On Wednesday, Sept. 22, the Food and Drug Administration, or FDA, approved booster doses of the Pfizer vaccine for individuals 65 and older and those at high risk for illness or exposure. These shots are expected to be available by the end of the week, according to ABC News.
The Biden Administration also plans to keep schools and students safe through increased vaccinations.
“To help ensure the safety of students, families and their communities, the president’s plan includes requirements that teachers and staff at Head Start and Early Head Start programs, teachers and child and youth program personnel at the Department of Defense and teachers and staff at the Bureau of Indian Education-operated schools get vaccinated,” the COVID-19 Action Plan states.
During his Sept. 9 remarks, Biden also asked state governments to help promote the vaccination of educators.
“I’m calling on all governors to require vaccination for all teachers and staff,” Biden said. “Some already have done so, but we need more to step up. Vaccination requirements in schools are nothing new. They work.”
The Biden Administration also hopes to expand the production of affordable COVID-19 rapid tests to promote faster and more regular testing, according to the Action Plan.
“President Biden’s plan will mobilize industry due to the urgent and compelling need to accelerate the production of the rapid COVID-19 test,” the Action Plan reads.
When it comes to protecting the economy, the president’s plan will introduce more support for small businesses and make improvements to the current Payment Protection Program loan forgiveness process.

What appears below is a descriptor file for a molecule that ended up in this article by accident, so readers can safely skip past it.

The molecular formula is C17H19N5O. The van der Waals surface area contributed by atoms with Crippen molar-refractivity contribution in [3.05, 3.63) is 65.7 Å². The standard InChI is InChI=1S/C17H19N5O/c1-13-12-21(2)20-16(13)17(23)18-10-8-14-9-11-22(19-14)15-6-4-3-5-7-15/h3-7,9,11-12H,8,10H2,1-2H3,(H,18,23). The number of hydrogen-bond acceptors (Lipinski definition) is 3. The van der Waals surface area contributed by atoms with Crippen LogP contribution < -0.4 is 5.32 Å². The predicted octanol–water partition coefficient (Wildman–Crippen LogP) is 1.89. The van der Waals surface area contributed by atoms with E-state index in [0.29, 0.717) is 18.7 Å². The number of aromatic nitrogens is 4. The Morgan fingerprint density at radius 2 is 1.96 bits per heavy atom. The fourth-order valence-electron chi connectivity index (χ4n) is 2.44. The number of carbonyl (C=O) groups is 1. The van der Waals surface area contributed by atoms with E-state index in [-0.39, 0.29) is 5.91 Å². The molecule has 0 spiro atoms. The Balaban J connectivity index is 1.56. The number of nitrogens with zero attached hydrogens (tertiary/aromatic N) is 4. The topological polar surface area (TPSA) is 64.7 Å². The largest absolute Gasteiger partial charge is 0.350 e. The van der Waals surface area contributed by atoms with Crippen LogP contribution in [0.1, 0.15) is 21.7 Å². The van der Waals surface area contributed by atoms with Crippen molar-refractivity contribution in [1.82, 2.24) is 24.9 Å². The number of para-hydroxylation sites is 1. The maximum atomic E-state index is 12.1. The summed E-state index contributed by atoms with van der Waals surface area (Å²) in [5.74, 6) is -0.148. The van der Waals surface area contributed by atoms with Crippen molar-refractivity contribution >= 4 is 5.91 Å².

“The president’s plan will help more than 150,000 small businesses by strengthening the COVID[-19] Economic Injury Disaster Loan [or] EIDL program, which provides long-term, low-cost loans,” the Action Plan reads. “The improvements will allow more businesses to get greater and more flexible support from the $150 billion in loanable funds still available in the program.”
For the final part of its new approach, the Action Plan states the administration will double the number of DOD teams working with hospitals.
“These clinicians will be available for mission assignment through FEMA’s response across surge states,” the plan reads.
These new regulations have received backlash from Texas Republicans, including Gov. Greg Abbott, who believes the federal government is overstepping its bounds.
“The federal government needs to stop trying to run private businesses,” Renae Eze, Abbott’s spokesperson, said in a statement to the Texas Tribune.
Republican states are likely to challenge the federal government, and some cases may even make it to the Supreme Court, Texas A&M political science professor Max Crook, Ph.D., said.
“It’s quite likely to make it to the Supreme Court, the states are definitely going to sue … because that’s the nature of our society at the moment,” Crook said.
Biden’s full remarks, as well as an official outline of the administration’s COVID-19 action plan can be found at whitehouse.gov.

Leave a Comment
Donate to The Battalion

Your donation will support the student journalists of Texas A&M University - College Station. Your contribution will allow us to purchase equipment and cover our annual website hosting costs.

More to Discover
Donate to The Battalion

Comments (0)

All The Battalion Picks Reader Picks Sort: Newest

Your email address will not be published. Required fields are marked *